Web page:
This picture depicts different episodes from the life of the 22nd Jina, Nemiinātha or Lord Nemi, often called Ariṣṭanemi.

At the top left a large richly dressed woman sits in a highly decorated pavilion. At the top right a man with a royal parasol rides a lavishly caparisoned elephant towards her. Below the woman is a pen holding numerous animals. Outside the pen the man on the elephant rides away.

The lower level shows two scenes. In the centre a woman in strange clothing stands inside a slightly crenellated structure. The man with upraised hand to the right of her is richly dressed and wearing jewellery. To the left is another scene, in which a woman raises her hand to the man in the robe of a Śvetāmbara monk.

The upper level shows Princess Rājimatī and Prince Nemi. From a young age Nemi has wanted to renounce the householder life to become an ascetic. After much persuasion from his family and friends he has overcome his reluctance to marry. Now he is on his way to the palace of his future in-laws for his wedding to Rājimatī, who is waiting for him.

When Nemi sees all the animals penned up ready to be killed to feed the wedding guests, he is deeply troubled and repulsed. He decides to pull out of the marriage and renounce worldly life.

The bottom panel shows the next part of Rājīmatī’s story. When Nemi becomes a monk, Rājīmatī is left with no other choice than to become a nun. Drenched by rain, she takes shelter in a cave, shown as a semicircle in the picture. There she takes her clothes off to dry.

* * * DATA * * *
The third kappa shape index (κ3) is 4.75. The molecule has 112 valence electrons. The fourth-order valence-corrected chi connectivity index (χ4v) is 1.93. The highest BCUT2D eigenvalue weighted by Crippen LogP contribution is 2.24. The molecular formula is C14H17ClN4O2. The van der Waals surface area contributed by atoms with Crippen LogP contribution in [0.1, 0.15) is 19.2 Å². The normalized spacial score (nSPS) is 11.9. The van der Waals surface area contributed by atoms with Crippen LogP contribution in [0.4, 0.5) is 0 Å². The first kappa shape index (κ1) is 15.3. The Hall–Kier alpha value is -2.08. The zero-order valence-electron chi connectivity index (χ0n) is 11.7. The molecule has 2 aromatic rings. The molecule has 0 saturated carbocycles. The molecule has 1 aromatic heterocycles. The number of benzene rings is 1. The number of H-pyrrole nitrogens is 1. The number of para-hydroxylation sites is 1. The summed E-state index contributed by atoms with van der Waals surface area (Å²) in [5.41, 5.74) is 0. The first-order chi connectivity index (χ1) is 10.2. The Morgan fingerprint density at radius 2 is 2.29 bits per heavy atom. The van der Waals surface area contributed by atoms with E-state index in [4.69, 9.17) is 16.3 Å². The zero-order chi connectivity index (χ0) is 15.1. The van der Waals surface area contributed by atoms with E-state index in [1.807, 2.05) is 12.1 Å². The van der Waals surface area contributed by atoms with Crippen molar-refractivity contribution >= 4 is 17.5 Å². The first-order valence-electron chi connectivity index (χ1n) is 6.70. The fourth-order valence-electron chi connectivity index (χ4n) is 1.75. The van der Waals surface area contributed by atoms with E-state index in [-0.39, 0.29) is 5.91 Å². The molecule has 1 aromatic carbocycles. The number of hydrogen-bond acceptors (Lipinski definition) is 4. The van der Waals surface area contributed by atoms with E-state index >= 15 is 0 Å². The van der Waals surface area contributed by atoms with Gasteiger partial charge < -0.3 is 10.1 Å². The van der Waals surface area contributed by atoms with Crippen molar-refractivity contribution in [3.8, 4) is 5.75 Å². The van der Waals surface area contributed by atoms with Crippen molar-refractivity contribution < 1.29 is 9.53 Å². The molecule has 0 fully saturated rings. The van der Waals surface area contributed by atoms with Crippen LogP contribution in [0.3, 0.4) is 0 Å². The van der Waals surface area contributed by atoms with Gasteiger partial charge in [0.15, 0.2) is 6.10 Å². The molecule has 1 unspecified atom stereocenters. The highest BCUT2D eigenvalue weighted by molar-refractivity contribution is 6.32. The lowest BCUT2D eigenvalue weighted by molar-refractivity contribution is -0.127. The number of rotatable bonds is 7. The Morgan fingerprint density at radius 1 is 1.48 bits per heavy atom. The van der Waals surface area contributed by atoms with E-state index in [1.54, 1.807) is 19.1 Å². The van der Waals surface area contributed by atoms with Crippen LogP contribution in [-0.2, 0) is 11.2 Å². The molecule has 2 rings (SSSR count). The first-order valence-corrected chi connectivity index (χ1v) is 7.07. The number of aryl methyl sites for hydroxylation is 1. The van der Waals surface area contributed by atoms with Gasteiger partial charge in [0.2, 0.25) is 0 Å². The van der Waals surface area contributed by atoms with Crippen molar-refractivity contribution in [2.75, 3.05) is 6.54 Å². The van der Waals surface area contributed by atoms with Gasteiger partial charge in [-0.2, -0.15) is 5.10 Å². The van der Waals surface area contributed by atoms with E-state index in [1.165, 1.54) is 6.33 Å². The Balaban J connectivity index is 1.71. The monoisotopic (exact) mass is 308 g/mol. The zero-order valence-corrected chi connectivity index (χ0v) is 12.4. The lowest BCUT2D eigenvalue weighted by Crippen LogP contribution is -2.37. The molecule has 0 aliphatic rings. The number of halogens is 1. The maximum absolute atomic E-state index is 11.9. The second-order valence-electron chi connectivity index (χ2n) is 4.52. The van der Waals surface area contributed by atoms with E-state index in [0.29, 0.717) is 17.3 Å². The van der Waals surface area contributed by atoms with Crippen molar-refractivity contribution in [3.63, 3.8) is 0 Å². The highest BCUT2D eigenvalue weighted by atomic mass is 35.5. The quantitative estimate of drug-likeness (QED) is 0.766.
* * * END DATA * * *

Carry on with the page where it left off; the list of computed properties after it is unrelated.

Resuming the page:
Rājīmatī has not noticed that a man is already sheltering from the rain in the cave. He is Rathanemi, Nemi’s brother. He sees her naked, although Rājīmatī is never depicted in this state. He is captivated by her beauty but Rājīmatī refuses his advances, and convinces him to become a monk. He is shown as a monk at the bottom left.

The long protruding eye is a typical feature of Western Indian painting. Its origin is unclear.

Other visual elements

This is a good example of a good-quality Uttarādhyayana-sūtra manuscript, with interesting miniature paintings.

The page is divided into three parts. This format is known as tri-pāṭha. In the middle, in larger script, is the original Prakrit text. Above and below, in smaller script, is a commentary of the text, here in Sanskrit. The commentary explains but also expands the text. The artists do not make any difference between these two levels.

The three circles along the central horizontal plane are symbolic reminders of the way in which manuscripts were bound at one time. Strings through three holes in the paper were used to thread together the loose folios so the reader could turn them over easily. The circles are in the places where the holes would once have been.


The elaborate script used for the main text is the Jaina Devanāgarī script. It is used for writing numerous Indian languages, here for Ardhamāgadhī Prakrit and Sanskrit.

There are a few notable features of this script:

  • it is an old type in the way the sounds e and o are notated when used with a consonant, known as pṛṣṭhamātrā script
  • the red vertical lines within the text divide the long sentences into smaller parts, but are not necessarily punctuation marks.